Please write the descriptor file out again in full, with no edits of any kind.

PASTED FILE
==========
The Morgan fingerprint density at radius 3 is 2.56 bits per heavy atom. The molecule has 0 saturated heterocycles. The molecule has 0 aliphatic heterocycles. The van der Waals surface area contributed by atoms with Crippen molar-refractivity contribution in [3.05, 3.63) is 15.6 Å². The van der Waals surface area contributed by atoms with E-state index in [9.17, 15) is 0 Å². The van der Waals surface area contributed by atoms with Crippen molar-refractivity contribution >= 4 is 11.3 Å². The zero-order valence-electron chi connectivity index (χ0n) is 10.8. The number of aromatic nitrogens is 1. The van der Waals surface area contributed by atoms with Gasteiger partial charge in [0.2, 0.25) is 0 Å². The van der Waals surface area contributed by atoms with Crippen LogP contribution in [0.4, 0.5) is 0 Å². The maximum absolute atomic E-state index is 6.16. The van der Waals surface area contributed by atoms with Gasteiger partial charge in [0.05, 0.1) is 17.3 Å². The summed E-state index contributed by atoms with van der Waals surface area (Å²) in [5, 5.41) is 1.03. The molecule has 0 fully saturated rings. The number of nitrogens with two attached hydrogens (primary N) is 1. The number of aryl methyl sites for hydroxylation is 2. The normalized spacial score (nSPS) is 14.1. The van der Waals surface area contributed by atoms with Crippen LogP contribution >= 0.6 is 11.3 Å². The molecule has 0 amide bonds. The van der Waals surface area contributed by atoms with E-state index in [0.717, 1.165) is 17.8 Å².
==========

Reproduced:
The Morgan fingerprint density at radius 3 is 2.56 bits per heavy atom. The molecule has 0 saturated heterocycles. The molecule has 0 aliphatic heterocycles. The van der Waals surface area contributed by atoms with Crippen molar-refractivity contribution in [3.05, 3.63) is 15.6 Å². The van der Waals surface area contributed by atoms with E-state index in [9.17, 15) is 0 Å². The van der Waals surface area contributed by atoms with Crippen molar-refractivity contribution >= 4 is 11.3 Å². The zero-order valence-electron chi connectivity index (χ0n) is 10.8. The number of aromatic nitrogens is 1. The van der Waals surface area contributed by atoms with Gasteiger partial charge in [0.2, 0.25) is 0 Å². The van der Waals surface area contributed by atoms with Crippen LogP contribution in [0.4, 0.5) is 0 Å². The maximum absolute atomic E-state index is 6.16. The van der Waals surface area contributed by atoms with Gasteiger partial charge in [0.05, 0.1) is 17.3 Å². The summed E-state index contributed by atoms with van der Waals surface area (Å²) in [5, 5.41) is 1.03. The molecule has 0 fully saturated rings. The number of nitrogens with two attached hydrogens (primary N) is 1. The number of aryl methyl sites for hydroxylation is 2. The normalized spacial score (nSPS) is 14.1. The van der Waals surface area contributed by atoms with Crippen LogP contribution >= 0.6 is 11.3 Å². The molecule has 0 amide bonds. The van der Waals surface area contributed by atoms with E-state index in [0.717, 1.165) is 17.8 Å².